Facebook is stepping on YouTube’s turf.
On Wednesday the social network announced it will start sharing ad revenue with some of its most popular video creators. YouTube has used a revenue split to entice content creators for years, and Facebook even set the same terms — 55 percent of ad revenue to video creators, 45 percent to the platform.
The move reinforced what many following the industry already knew: Facebook is serious about video — and the more lucrative video ad revenue that comes with it.
But while the two companies are offering a similar premise around revenue sharing, the fine print reveals a few key distinctions. Here’s how the two break down.
The Types of Ads
YouTube makes most of its money from pre-roll ads running ahead of the content you want to watch. Facebook doesn’t like pre-roll ads. It doesn’t sell them. Instead, it’s offering standalone, autoplay ads (complete with sound) that will run within its new Suggested Videos stream.
One thing worth noting: The video ads in this feed may be more valuable to Facebook than the video ads it shows in News Feed. The difference? Context. Facebook is now pairing ads with a specific genre of content, explained Moshe Mosbacher, CEO of TubeScience, a video ad startup from Los Angeles. For example, it knows you like snowboarding videos because you clicked on one, and now it can show an ad with that context in mind.
“Facebook’s never had that,” explained Mosbacher. “You’ve never known the context in which your ad was going to be placed, but just the types of people who were going to see it.” Mosbacher says that contextual ads can garner “much higher ad rates” than Facebook’s traditional, targeted ads.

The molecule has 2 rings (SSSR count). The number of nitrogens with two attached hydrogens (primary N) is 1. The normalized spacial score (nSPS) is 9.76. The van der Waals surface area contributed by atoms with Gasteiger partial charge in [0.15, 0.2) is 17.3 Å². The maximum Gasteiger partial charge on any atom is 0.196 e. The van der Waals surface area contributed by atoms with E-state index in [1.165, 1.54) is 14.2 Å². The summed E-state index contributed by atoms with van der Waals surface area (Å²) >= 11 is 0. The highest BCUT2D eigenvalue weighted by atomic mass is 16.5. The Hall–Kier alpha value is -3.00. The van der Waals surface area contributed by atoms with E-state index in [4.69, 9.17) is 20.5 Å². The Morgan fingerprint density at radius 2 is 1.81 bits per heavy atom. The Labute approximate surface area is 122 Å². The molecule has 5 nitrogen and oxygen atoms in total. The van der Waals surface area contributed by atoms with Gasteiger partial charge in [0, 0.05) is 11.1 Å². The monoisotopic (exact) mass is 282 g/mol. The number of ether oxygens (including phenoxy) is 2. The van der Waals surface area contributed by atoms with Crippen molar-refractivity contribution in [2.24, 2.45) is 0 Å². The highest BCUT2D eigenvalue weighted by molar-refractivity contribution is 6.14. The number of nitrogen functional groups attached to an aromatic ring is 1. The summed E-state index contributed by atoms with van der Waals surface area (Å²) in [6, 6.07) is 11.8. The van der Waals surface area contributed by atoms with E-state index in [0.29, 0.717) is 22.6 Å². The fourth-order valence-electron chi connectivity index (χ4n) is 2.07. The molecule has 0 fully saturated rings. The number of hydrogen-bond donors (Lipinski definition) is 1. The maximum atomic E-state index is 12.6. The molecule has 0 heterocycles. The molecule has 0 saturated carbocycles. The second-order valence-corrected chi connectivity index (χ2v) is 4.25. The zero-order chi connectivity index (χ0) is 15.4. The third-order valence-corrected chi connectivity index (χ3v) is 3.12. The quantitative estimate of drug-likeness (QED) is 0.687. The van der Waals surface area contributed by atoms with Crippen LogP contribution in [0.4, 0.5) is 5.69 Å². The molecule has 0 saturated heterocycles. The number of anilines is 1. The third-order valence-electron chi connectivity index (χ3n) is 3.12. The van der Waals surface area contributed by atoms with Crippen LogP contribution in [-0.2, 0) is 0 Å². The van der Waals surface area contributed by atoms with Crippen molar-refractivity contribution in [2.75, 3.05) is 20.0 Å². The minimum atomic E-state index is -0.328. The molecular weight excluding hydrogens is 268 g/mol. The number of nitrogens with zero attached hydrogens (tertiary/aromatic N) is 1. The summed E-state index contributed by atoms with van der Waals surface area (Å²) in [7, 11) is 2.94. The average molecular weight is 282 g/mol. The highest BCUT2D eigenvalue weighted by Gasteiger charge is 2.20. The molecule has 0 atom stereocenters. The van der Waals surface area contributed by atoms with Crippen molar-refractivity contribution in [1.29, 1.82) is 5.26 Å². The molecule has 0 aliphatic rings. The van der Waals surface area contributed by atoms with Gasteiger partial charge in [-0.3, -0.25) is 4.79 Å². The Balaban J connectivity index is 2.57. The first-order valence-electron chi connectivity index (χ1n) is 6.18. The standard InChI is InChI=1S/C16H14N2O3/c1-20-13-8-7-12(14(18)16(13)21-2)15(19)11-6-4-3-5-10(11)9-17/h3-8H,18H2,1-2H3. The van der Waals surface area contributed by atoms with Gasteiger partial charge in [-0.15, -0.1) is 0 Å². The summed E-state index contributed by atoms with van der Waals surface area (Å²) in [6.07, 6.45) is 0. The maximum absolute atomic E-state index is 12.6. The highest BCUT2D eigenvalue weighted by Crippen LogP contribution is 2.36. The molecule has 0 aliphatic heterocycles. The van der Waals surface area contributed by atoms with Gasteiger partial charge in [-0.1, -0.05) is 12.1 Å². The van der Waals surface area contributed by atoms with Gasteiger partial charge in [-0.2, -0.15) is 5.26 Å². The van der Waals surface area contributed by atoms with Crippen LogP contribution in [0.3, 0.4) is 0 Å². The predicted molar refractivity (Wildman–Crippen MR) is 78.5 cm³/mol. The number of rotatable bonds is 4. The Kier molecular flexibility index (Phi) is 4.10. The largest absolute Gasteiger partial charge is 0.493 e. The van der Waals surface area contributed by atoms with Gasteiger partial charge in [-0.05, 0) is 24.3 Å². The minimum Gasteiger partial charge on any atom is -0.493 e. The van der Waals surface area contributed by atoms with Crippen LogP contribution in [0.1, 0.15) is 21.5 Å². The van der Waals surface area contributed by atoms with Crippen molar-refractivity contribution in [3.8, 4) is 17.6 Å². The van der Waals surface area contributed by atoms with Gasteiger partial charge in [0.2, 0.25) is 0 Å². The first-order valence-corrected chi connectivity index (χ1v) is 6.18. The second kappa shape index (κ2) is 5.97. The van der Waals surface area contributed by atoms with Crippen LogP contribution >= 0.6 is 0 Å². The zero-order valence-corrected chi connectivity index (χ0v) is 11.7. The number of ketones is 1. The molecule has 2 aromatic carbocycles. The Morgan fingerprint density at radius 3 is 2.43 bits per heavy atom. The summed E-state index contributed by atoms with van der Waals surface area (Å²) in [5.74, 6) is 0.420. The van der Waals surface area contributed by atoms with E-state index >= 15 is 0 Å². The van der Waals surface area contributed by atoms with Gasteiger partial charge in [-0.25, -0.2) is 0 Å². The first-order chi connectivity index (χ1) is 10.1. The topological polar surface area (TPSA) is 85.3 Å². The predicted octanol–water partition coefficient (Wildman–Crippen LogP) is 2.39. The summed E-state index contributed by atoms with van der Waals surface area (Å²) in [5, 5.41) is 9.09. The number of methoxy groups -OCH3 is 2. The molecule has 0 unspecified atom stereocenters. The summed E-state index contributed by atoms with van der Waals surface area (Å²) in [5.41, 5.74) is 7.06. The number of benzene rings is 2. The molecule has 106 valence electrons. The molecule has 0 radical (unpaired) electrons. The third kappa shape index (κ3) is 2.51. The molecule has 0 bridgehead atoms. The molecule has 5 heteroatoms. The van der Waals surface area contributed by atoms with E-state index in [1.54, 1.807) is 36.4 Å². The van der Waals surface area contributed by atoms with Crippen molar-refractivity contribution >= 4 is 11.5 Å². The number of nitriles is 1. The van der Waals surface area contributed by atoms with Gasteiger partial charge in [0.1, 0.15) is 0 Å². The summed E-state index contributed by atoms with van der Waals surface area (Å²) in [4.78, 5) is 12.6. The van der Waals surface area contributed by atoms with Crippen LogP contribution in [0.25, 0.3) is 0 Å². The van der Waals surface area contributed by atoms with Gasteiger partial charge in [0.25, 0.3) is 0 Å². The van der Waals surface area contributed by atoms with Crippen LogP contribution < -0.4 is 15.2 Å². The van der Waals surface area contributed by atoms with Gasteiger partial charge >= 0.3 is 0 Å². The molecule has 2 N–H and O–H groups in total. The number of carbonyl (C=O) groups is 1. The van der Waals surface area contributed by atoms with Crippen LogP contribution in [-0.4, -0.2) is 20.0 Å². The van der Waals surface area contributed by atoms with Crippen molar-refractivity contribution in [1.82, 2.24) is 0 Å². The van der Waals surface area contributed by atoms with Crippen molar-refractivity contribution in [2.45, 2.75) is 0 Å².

The Revenue Split
Both Facebook and YouTube are offering the same 55/45 revenue split to content creators, but there is one major difference. In YouTube’s model, that revenue split is shared with one content creator. With Facebook, the 55 percent may be divided among multiple creators. In fact, it’s almost guaranteed that it will be.
Facebook’s format offers a stream of content, so a user may watch three videos before seeing an ad. The money from that one ad would then be divided among the three video creators, divvied up depending on how much time was spent watching each video. So while both Facebook and YouTube are offering 55 percent of the ad revenue, YouTube creators get it all. Facebook creators will likely just get a portion.
But the potential with Facebook is those video feeds can put a creator’s content in front of people who don’t know they’re looking for it. So they may get less revenue, but (potentially) more eyeballs.
Who Can Make Money
On YouTube, anyone with a viral video can flip a switch to show ads before it plays. Facebook won’t make it that easy, at least not for everyday users. At launch, the company is partnering with “a few dozen” major content creators like the NBA, Hearst and Fox Sports on its revenue share program. It’s planning to add more partners, but it’s essentially hand picking those publishers, which means they’ll be big publishers with big followings.
That highlights a key difference from YouTube, which doesn’t go that far in vetting the content it tries to monetize. Facebook, in a way, is taking a page out of the traditional TV playbook by essentially programming these video feeds through specified partnerships. But the rest of the user-generated video content (e.g. the stuff that isn’t made by a professional) will likely toil away in News Feed for free.
This article originally appeared on Recode.net.